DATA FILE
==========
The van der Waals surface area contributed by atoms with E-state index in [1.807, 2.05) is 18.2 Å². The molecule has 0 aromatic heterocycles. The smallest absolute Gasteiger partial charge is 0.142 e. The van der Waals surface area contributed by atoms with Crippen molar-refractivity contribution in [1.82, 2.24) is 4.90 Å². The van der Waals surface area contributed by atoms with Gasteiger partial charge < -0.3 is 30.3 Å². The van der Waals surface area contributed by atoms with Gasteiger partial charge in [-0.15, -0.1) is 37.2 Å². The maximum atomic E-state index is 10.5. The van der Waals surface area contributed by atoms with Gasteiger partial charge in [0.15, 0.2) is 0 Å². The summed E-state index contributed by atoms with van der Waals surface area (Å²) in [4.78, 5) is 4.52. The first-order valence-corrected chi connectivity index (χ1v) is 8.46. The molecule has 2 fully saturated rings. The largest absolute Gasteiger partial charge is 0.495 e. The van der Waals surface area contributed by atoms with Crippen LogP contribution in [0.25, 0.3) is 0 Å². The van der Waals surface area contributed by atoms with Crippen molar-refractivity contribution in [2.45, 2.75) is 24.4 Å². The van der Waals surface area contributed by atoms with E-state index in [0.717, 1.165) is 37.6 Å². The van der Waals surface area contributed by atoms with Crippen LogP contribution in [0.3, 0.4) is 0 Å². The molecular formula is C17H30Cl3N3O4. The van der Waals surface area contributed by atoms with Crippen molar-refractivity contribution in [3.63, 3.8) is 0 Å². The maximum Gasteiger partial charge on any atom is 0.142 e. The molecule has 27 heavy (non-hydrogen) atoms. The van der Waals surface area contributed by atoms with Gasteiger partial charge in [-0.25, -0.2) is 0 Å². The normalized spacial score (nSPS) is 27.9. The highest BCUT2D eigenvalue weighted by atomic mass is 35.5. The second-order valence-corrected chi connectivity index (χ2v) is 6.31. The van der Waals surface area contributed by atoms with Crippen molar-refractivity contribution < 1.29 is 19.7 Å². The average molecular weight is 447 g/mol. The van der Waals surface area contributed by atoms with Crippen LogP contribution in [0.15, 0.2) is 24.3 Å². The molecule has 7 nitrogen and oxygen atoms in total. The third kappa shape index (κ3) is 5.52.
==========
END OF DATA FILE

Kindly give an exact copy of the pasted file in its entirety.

The van der Waals surface area contributed by atoms with E-state index in [1.807, 2.05) is 18.2 Å². The molecule has 0 aromatic heterocycles. The smallest absolute Gasteiger partial charge is 0.142 e. The van der Waals surface area contributed by atoms with Crippen molar-refractivity contribution in [1.82, 2.24) is 4.90 Å². The van der Waals surface area contributed by atoms with Gasteiger partial charge < -0.3 is 30.3 Å². The van der Waals surface area contributed by atoms with Gasteiger partial charge in [-0.15, -0.1) is 37.2 Å². The maximum atomic E-state index is 10.5. The van der Waals surface area contributed by atoms with Gasteiger partial charge in [0.15, 0.2) is 0 Å². The summed E-state index contributed by atoms with van der Waals surface area (Å²) in [4.78, 5) is 4.52. The first-order valence-corrected chi connectivity index (χ1v) is 8.46. The molecule has 2 fully saturated rings. The largest absolute Gasteiger partial charge is 0.495 e. The van der Waals surface area contributed by atoms with Crippen LogP contribution in [0.25, 0.3) is 0 Å². The van der Waals surface area contributed by atoms with Crippen molar-refractivity contribution in [2.45, 2.75) is 24.4 Å². The van der Waals surface area contributed by atoms with E-state index in [0.717, 1.165) is 37.6 Å². The van der Waals surface area contributed by atoms with Crippen LogP contribution in [0.3, 0.4) is 0 Å². The molecular formula is C17H30Cl3N3O4. The van der Waals surface area contributed by atoms with Crippen molar-refractivity contribution in [3.63, 3.8) is 0 Å². The maximum Gasteiger partial charge on any atom is 0.142 e. The molecule has 27 heavy (non-hydrogen) atoms. The van der Waals surface area contributed by atoms with Gasteiger partial charge in [-0.25, -0.2) is 0 Å². The normalized spacial score (nSPS) is 27.9. The highest BCUT2D eigenvalue weighted by atomic mass is 35.5. The second-order valence-corrected chi connectivity index (χ2v) is 6.31. The van der Waals surface area contributed by atoms with Crippen molar-refractivity contribution < 1.29 is 19.7 Å². The average molecular weight is 447 g/mol. The van der Waals surface area contributed by atoms with Crippen LogP contribution in [0.15, 0.2) is 24.3 Å². The molecule has 7 nitrogen and oxygen atoms in total. The third kappa shape index (κ3) is 5.52.